Blitz with stick blender – To make this Turmeric Curry Paste with a stick blender, put the ingredients in a narrow jug that just fits the stick blender head. Then blitz away until it’s a pretty smooth paste. Use water as needed to make it a paste consistency. Consistency goal: A paste that can be slathered on the fish, thick enough to stay on;
Slather fish (that’s a technical term 😉) – Put the fish on a tray lined with baking paper (parchment paper). Then slather the curry paste on the exposed surface of the fish (not the underside) from edge to edge;
Bake – Bake for 15 minutes at 180°C/350°F or until the internal temperature is 55°C/131°F which is medium, optimum juiciness for baked fish without any rare or raw flesh at all. More on the ideal internal temp below!
If you don’t have a meat thermometer, check to see the flesh flakes easily at the thickest point, which indicates the fish is done;
Rest – Once the fish is cooked, rest for 3 minutes to let the juices redistribute throughout the flesh. If you don’t rest the fish, the juices will run out on to the plate when you cut into the flesh, rather than staying in the flesh where we want it!
Sambal tomat (simple Indonesian salsa) – While the fish is in the oven, make the salsa topping. Just sauté the tomato with the chilli and a pinch of salt in a teaspoon or so of oil for a few minutes, just until the tomato is slightly softened and warmed through. Then give it a fresh finish with a sprinkle of coriander/cilantro; and
Serve the fish topped with the Tomat Sambal topping.
What to serve with Golden Turmeric Fish
It’s pictured served over Jasmine Rice (I think… possibly just normal white rice!). You’ll find the combination of the curry paste, the juicy flesh of the fish and the tomato salsa topping kind of mixes through the rice adding plenty of flavour so you don’t miss a sauce to douse the plain rice with.
Here are some rice options for you (even a faux-rice!):
And though the Sambal Tomat Topping adds a bit of vegetable to the plate, for a little extra, try one of these:
Enjoy! – Nagi x
Watch how to make it
Golden Turmeric Fish (Indonesian baked fish recipe)
Quick lime marinade:
- 4 x 180g / 6oz white fish fillets , medium to thick, skinless (Note 1)
- 1/2 tsp salt
- 1 tbsp lime juice
Turmeric Curry Paste:
- 1 small eschalot (~1/4 cup roughly chopped) (Note 2)
- 1 garlic clove , finely grated*
- 2 tsp fresh turmeric , finely grated* or substitute powdered (Note 3)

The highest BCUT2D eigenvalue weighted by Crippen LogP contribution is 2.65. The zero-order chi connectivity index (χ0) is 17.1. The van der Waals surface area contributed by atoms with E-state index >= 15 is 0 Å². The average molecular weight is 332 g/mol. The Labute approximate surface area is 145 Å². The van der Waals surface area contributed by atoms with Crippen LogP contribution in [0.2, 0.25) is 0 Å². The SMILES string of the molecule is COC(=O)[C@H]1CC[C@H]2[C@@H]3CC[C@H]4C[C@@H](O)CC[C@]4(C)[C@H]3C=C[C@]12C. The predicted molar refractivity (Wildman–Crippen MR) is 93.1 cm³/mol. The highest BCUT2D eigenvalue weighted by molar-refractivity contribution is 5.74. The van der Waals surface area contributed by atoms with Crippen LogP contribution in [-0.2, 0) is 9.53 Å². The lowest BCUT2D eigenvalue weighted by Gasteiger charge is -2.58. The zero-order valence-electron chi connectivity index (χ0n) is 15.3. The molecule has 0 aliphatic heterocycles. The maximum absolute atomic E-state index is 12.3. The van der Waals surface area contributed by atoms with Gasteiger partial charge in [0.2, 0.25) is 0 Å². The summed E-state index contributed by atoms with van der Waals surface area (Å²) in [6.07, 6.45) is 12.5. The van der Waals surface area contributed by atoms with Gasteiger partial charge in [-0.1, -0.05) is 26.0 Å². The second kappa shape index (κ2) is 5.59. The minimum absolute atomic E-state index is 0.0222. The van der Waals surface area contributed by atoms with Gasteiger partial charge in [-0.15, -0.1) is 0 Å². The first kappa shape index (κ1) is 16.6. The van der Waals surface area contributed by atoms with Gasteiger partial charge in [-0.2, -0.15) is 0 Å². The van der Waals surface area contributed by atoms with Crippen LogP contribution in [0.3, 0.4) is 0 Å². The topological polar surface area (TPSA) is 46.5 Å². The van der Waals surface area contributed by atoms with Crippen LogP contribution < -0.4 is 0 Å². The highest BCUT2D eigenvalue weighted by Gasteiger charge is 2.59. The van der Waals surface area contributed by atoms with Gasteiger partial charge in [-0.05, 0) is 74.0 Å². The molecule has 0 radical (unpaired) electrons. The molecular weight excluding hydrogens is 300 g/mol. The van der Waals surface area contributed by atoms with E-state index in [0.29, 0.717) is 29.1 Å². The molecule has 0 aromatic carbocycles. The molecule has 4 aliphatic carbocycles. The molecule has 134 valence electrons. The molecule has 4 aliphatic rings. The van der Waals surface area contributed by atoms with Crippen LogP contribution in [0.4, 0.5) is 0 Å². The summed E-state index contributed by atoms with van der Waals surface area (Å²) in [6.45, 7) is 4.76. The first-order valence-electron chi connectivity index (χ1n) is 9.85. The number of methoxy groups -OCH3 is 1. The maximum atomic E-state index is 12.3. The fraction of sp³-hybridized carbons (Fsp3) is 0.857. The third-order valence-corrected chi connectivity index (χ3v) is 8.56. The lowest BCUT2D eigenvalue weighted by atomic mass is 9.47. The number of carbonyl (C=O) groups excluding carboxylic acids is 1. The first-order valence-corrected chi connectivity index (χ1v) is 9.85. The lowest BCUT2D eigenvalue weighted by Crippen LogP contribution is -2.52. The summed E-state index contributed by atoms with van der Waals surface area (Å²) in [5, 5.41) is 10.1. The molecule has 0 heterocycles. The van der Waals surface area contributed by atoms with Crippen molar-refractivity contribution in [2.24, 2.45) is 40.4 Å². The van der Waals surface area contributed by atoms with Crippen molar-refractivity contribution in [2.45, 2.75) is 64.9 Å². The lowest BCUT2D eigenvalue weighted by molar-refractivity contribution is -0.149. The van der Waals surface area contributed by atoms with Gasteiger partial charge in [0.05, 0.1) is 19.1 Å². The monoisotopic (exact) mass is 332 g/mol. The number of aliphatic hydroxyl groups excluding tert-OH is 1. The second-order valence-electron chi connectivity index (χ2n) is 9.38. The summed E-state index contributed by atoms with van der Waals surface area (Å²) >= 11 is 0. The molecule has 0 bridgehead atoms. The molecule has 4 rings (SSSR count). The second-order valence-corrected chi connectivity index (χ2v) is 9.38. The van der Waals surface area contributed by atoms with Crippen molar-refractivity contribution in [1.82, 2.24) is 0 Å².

- 1 tsp ginger , peeled and finely grated*
- 1 1/2 tbsp macadamia nuts (Note 4)
- 1/4 tsp salt
- 1/8 tsp black pepper
- 1 kaffir lime leaf , torn by hand (Note 5)
- 2.5cm / 1" piece of fresh lemongrass, white part only, cut into 1cm / 0.2" pieces (Note 6)
- 1 tbsp oil
- 2 tbsp water
Sambal Tomat Topping:
- 2 tsp oil
- 250g / 8oz cherry tomatoes , quartered
- 1 large red chilli (cayenne pepper) , deseeded and finely diced (adjust to taste, Note 7)
- 2 tsp coriander/cilantro leaves , finely chopped (plus more for garnish)
- 1/4 tsp salt
- Prep: Preheat oven to 200°C / 390°F (180°C fan). Line a tray with baking / parchment paper.
- Quick fish marinade: Sprinkle fish with salt and drizzle with lime juice. Leave in fridge while making paste – just 10 minutes is fine.
- Turmeric Curry Paste: Place ingredients in a container that fits a stick blender. Then blend with stick until smooth, using extra water if needed until it is a paste consistency (ie. can be slathered on fish).
- Slather and bake: Smear paste onto surface of fish (not underside). Bake for 15 minutes until the internal temperature is 55°C/131°F (medium, just cooked but not raw at all, very juicy).
- Rest: Remove from oven and remove fish from tray (otherwise it keeps cooking). Rest 3 minutes, serve over rice with Sambal Tomat (below) and extra fresh coriander.
- Sambal Tomat Topping: Heat oil in a non-stick pan over medium heat. Add tomato, chilli and salt. Sauté 2 minutes until tomato is slightly softened. Stir through coriander, serve over fish.
- Cod (any)
- Jewfish (mulloway)
- John Dory (pictured in this post)
- Deep sea perch (orange roughy)
- Pollock (aka coley)
- Striped bass (not all bass is suitable), gummy shark
- Tilapia – the thick part (reduce oven cook time to 12 minutes)